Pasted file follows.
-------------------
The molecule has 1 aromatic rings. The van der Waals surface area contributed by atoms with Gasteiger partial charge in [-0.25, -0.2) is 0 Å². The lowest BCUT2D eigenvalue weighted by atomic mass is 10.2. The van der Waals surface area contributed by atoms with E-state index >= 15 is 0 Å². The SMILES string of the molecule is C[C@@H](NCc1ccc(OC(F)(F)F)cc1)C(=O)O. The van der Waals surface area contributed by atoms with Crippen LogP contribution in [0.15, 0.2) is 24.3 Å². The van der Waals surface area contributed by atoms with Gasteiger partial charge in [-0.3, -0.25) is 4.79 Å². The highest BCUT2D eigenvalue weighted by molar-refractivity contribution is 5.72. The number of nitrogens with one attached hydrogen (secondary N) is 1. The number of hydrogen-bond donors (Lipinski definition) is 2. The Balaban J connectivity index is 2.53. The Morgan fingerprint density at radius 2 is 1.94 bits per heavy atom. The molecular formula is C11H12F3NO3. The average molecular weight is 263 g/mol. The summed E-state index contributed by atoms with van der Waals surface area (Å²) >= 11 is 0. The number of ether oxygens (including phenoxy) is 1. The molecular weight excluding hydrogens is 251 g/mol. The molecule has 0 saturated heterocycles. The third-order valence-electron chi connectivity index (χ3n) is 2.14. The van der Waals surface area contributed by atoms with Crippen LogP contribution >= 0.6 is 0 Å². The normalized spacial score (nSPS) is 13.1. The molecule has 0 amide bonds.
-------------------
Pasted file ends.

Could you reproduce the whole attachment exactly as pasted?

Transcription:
The molecule has 1 aromatic rings. The van der Waals surface area contributed by atoms with Gasteiger partial charge in [-0.25, -0.2) is 0 Å². The lowest BCUT2D eigenvalue weighted by atomic mass is 10.2. The van der Waals surface area contributed by atoms with E-state index >= 15 is 0 Å². The SMILES string of the molecule is C[C@@H](NCc1ccc(OC(F)(F)F)cc1)C(=O)O. The van der Waals surface area contributed by atoms with Crippen LogP contribution in [0.15, 0.2) is 24.3 Å². The van der Waals surface area contributed by atoms with Gasteiger partial charge in [-0.3, -0.25) is 4.79 Å². The highest BCUT2D eigenvalue weighted by molar-refractivity contribution is 5.72. The number of nitrogens with one attached hydrogen (secondary N) is 1. The number of hydrogen-bond donors (Lipinski definition) is 2. The Balaban J connectivity index is 2.53. The Morgan fingerprint density at radius 2 is 1.94 bits per heavy atom. The molecular formula is C11H12F3NO3. The average molecular weight is 263 g/mol. The summed E-state index contributed by atoms with van der Waals surface area (Å²) >= 11 is 0. The number of ether oxygens (including phenoxy) is 1. The molecular weight excluding hydrogens is 251 g/mol. The molecule has 0 saturated heterocycles. The third-order valence-electron chi connectivity index (χ3n) is 2.14. The van der Waals surface area contributed by atoms with Crippen LogP contribution >= 0.6 is 0 Å². The normalized spacial score (nSPS) is 13.1. The molecule has 0 amide bonds.